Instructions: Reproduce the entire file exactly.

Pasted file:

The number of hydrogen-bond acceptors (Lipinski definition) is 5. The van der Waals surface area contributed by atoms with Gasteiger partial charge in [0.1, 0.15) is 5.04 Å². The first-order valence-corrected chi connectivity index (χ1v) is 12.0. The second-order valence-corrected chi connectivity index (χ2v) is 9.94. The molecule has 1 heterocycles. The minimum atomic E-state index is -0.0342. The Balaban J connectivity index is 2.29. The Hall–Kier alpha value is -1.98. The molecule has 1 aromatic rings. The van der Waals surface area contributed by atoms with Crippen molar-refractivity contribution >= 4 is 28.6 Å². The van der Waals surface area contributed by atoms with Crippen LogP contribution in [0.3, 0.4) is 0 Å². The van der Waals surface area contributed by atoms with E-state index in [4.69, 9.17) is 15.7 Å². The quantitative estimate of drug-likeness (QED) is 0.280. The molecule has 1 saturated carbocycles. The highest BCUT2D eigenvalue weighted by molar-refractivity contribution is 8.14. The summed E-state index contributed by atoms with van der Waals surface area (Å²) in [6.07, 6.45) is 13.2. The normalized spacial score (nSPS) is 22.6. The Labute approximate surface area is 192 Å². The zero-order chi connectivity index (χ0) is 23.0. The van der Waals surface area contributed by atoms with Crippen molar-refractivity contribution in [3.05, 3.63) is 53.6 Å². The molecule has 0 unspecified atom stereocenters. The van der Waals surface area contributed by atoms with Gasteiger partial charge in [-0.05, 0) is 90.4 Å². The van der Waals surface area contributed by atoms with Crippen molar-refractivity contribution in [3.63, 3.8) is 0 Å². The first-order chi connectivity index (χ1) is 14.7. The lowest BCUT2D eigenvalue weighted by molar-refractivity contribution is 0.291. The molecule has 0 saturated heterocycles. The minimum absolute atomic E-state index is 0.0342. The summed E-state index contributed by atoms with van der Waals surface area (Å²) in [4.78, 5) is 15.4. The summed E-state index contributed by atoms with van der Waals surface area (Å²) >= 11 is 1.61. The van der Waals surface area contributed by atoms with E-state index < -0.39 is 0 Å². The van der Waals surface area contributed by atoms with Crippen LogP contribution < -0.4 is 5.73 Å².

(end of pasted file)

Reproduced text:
The number of hydrogen-bond acceptors (Lipinski definition) is 5. The van der Waals surface area contributed by atoms with Gasteiger partial charge in [0.1, 0.15) is 5.04 Å². The first-order valence-corrected chi connectivity index (χ1v) is 12.0. The second-order valence-corrected chi connectivity index (χ2v) is 9.94. The molecule has 1 heterocycles. The minimum atomic E-state index is -0.0342. The Balaban J connectivity index is 2.29. The Hall–Kier alpha value is -1.98. The molecule has 1 aromatic rings. The van der Waals surface area contributed by atoms with Crippen molar-refractivity contribution >= 4 is 28.6 Å². The van der Waals surface area contributed by atoms with Crippen LogP contribution in [0.3, 0.4) is 0 Å². The van der Waals surface area contributed by atoms with E-state index in [4.69, 9.17) is 15.7 Å². The quantitative estimate of drug-likeness (QED) is 0.280. The molecule has 1 saturated carbocycles. The highest BCUT2D eigenvalue weighted by molar-refractivity contribution is 8.14. The summed E-state index contributed by atoms with van der Waals surface area (Å²) in [6.07, 6.45) is 13.2. The normalized spacial score (nSPS) is 22.6. The Labute approximate surface area is 192 Å². The zero-order chi connectivity index (χ0) is 23.0. The van der Waals surface area contributed by atoms with Crippen molar-refractivity contribution in [3.05, 3.63) is 53.6 Å². The molecule has 0 unspecified atom stereocenters. The van der Waals surface area contributed by atoms with Gasteiger partial charge in [-0.05, 0) is 90.4 Å². The van der Waals surface area contributed by atoms with Crippen molar-refractivity contribution in [3.63, 3.8) is 0 Å². The first-order chi connectivity index (χ1) is 14.7. The lowest BCUT2D eigenvalue weighted by molar-refractivity contribution is 0.291. The molecule has 0 saturated heterocycles. The minimum absolute atomic E-state index is 0.0342. The summed E-state index contributed by atoms with van der Waals surface area (Å²) in [4.78, 5) is 15.4. The summed E-state index contributed by atoms with van der Waals surface area (Å²) >= 11 is 1.61. The van der Waals surface area contributed by atoms with E-state index < -0.39 is 0 Å². The van der Waals surface area contributed by atoms with Crippen LogP contribution < -0.4 is 5.73 Å².